Meconium stained amniotic fluid exposure is associated with lower rates of respiratory morbidity in offspring

Gal Rodavsky Hanegbi, Eyal Sheiner, Asnat Walfisch, Daniella Landau, Tamar Wainstock

Research output: Contribution to journalMeeting Abstract


Meconium stained amniotic fluid (MSAF) effects approximately 1 in every 7 pregnancies, and is a well- established risk factor for short-term respiratory complications in neonates. Little is known regarding long-term respiratory morbidity among these children, as lung growth continues throughout the first decade of life. We investigated the possible impact of MSAF presence during labor and delivery on long-term respiratory morbidity of the offspring, during childhood and adolescence

Study Design
A population-based prospectively analyzed cohort study was performed, including all singleton deliveries occurring between 1991-2014 at a single tertiary medical center. Fetuses with congenital malformations were excluded. Exposure was defined as presence of MSAF during labor and delivery. Hospitalizations of the offspring up to the age of 18 years involving respiratory morbidities were evaluated. A Kaplan Meier survival curve was used to compare cumulative morbidity incidence. A Cox hazards regression model was used to control for confounders.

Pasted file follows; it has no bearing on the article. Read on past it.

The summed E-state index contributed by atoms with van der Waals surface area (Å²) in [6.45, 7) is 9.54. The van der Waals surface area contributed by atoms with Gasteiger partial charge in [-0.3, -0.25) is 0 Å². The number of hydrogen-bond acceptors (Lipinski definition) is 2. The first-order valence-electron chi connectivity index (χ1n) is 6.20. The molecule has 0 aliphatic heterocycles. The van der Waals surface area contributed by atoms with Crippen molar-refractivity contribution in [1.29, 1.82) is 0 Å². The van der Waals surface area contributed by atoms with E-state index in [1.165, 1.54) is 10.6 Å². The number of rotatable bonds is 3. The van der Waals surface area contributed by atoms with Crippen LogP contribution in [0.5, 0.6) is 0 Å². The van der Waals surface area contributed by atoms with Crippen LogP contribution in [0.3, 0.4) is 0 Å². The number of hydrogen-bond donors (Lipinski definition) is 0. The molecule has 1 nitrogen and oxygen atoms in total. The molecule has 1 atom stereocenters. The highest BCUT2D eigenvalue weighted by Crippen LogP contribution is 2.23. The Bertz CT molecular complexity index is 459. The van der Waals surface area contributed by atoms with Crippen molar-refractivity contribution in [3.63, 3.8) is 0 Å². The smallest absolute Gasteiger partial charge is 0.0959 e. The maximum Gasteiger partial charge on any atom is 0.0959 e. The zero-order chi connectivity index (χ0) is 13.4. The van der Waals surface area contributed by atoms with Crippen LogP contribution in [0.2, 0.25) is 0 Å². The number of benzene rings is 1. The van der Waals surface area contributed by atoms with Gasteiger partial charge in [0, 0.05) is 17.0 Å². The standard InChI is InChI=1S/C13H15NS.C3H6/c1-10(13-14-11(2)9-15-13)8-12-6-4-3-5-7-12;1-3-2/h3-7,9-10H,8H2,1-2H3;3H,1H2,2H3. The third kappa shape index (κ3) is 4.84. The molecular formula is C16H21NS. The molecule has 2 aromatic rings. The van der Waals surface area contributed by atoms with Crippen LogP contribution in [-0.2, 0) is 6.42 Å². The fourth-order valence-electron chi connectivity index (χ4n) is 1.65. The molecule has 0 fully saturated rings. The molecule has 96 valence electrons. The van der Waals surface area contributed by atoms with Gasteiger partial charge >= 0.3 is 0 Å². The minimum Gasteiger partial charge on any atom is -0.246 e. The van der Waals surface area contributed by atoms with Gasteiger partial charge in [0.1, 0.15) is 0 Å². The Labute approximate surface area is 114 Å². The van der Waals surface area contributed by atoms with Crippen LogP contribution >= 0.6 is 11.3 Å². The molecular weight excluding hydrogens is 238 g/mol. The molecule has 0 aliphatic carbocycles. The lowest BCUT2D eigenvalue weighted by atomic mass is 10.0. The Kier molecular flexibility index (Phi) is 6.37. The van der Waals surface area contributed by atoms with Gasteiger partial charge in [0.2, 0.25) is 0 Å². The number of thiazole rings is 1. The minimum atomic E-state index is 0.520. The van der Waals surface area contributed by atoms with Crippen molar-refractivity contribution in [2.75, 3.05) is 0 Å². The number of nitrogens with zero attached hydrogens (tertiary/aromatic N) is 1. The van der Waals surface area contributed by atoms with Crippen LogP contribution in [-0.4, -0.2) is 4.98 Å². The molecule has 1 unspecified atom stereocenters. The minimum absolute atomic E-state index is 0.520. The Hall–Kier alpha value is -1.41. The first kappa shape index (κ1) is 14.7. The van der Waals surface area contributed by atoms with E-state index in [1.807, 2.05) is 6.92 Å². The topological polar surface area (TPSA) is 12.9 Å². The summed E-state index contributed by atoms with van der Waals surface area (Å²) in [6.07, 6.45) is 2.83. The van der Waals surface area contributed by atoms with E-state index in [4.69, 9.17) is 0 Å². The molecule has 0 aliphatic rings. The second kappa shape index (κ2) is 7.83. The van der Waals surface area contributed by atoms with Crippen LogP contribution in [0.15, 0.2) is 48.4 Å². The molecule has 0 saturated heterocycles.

During the study period 242,342 deliveries met the inclusion criteria. Of them, 14.7% (n=35,609) deliveries involving MSAF were documented. Rate of respiratory related hospitalizations, up to the age of 18 years, was significantly lower in children exposed to MSAF as compared with the unexposed group (4.5% vs. 4.9%, respectively, p=0.001, Table). Specifically, hospitalizations involving pneumonitis were significantly less common among the MSAF group (OR 0.5, 95%CI 0.13-0.96, p=0.034). The Kaplan Meier survival curve demonstrated significantly lower total cumulative respiratory morbidity rates in the MSAF exposed group (Figure, log rank p<0.001). In the Cox regression model, controlled for maternal age, diabetes, hypertension, gestational age at birth and delivery mode, MSAF exhibited an independent and significant protective effect on long-term childhood respiratory morbidity (adjusted HR 0.91, 95%CI 0.86-0.96, p<0.001).

Fetal exposure to MSAF during labor and delivery appears to be associated with lower rates of long- term respiratory related hospitalizations in the offspring. Changes in offspring microbiome possibly resulting from exposure to MSAF during labor and delivery, may offer an explanation for these findings.
Original languageEnglish GB
Pages (from-to)S464-S465
JournalAmerican Journal of Obstetrics and Gynecology
Issue number1
StatePublished - Jan 2019


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